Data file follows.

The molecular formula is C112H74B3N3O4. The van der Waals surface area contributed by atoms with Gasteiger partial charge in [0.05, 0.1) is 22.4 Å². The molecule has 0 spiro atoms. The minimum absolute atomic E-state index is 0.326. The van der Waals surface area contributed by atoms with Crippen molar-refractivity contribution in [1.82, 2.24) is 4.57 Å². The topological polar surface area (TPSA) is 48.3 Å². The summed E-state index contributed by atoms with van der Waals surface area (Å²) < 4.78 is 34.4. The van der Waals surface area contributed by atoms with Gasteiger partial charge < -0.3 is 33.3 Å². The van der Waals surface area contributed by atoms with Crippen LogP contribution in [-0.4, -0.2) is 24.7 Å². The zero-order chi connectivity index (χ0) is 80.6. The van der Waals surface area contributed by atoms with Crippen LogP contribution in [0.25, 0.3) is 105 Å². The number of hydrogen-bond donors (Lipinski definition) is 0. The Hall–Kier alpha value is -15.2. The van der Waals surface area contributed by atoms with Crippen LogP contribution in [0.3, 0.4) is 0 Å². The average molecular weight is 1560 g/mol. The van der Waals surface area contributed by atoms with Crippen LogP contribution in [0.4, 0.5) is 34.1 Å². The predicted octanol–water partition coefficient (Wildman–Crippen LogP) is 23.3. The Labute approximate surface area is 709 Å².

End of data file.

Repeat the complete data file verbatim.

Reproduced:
The molecular formula is C112H74B3N3O4. The van der Waals surface area contributed by atoms with Gasteiger partial charge in [0.05, 0.1) is 22.4 Å². The molecule has 0 spiro atoms. The minimum absolute atomic E-state index is 0.326. The van der Waals surface area contributed by atoms with Crippen molar-refractivity contribution in [1.82, 2.24) is 4.57 Å². The topological polar surface area (TPSA) is 48.3 Å². The summed E-state index contributed by atoms with van der Waals surface area (Å²) < 4.78 is 34.4. The van der Waals surface area contributed by atoms with Gasteiger partial charge < -0.3 is 33.3 Å². The van der Waals surface area contributed by atoms with Crippen LogP contribution in [-0.4, -0.2) is 24.7 Å². The zero-order chi connectivity index (χ0) is 80.6. The van der Waals surface area contributed by atoms with Crippen LogP contribution in [0.25, 0.3) is 105 Å². The number of hydrogen-bond donors (Lipinski definition) is 0. The Hall–Kier alpha value is -15.2. The van der Waals surface area contributed by atoms with Crippen LogP contribution in [0.3, 0.4) is 0 Å². The average molecular weight is 1560 g/mol. The van der Waals surface area contributed by atoms with Crippen LogP contribution in [0.4, 0.5) is 34.1 Å². The predicted octanol–water partition coefficient (Wildman–Crippen LogP) is 23.3. The Labute approximate surface area is 709 Å².